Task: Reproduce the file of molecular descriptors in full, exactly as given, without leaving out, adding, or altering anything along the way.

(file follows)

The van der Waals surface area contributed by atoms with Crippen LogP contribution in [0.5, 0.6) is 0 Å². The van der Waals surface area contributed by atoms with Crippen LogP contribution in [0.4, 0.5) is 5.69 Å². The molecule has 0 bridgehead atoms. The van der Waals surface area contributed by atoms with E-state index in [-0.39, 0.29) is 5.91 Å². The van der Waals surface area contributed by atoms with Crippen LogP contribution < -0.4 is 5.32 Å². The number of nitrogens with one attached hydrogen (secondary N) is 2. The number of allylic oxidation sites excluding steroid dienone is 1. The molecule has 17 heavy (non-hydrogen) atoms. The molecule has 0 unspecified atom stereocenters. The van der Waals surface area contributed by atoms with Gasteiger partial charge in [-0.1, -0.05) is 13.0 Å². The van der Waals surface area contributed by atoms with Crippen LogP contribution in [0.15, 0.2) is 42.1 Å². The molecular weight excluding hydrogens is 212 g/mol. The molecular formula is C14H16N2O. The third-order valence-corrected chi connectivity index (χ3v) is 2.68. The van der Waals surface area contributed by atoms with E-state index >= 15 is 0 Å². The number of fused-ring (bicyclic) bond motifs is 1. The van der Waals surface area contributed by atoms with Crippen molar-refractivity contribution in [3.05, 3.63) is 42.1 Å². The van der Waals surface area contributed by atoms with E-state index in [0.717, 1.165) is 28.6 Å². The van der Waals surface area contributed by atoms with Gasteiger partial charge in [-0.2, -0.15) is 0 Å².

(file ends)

The van der Waals surface area contributed by atoms with Crippen LogP contribution in [0.5, 0.6) is 0 Å². The van der Waals surface area contributed by atoms with Crippen LogP contribution in [0.4, 0.5) is 5.69 Å². The molecule has 0 bridgehead atoms. The van der Waals surface area contributed by atoms with E-state index in [-0.39, 0.29) is 5.91 Å². The van der Waals surface area contributed by atoms with Crippen LogP contribution < -0.4 is 5.32 Å². The number of nitrogens with one attached hydrogen (secondary N) is 2. The number of allylic oxidation sites excluding steroid dienone is 1. The molecule has 17 heavy (non-hydrogen) atoms. The molecule has 0 unspecified atom stereocenters. The van der Waals surface area contributed by atoms with Gasteiger partial charge in [-0.1, -0.05) is 13.0 Å². The van der Waals surface area contributed by atoms with Crippen LogP contribution in [0.15, 0.2) is 42.1 Å². The molecular weight excluding hydrogens is 212 g/mol. The molecular formula is C14H16N2O. The third-order valence-corrected chi connectivity index (χ3v) is 2.68. The van der Waals surface area contributed by atoms with E-state index >= 15 is 0 Å². The number of fused-ring (bicyclic) bond motifs is 1. The van der Waals surface area contributed by atoms with Crippen molar-refractivity contribution in [3.05, 3.63) is 42.1 Å². The van der Waals surface area contributed by atoms with E-state index in [0.717, 1.165) is 28.6 Å². The van der Waals surface area contributed by atoms with Gasteiger partial charge in [-0.2, -0.15) is 0 Å².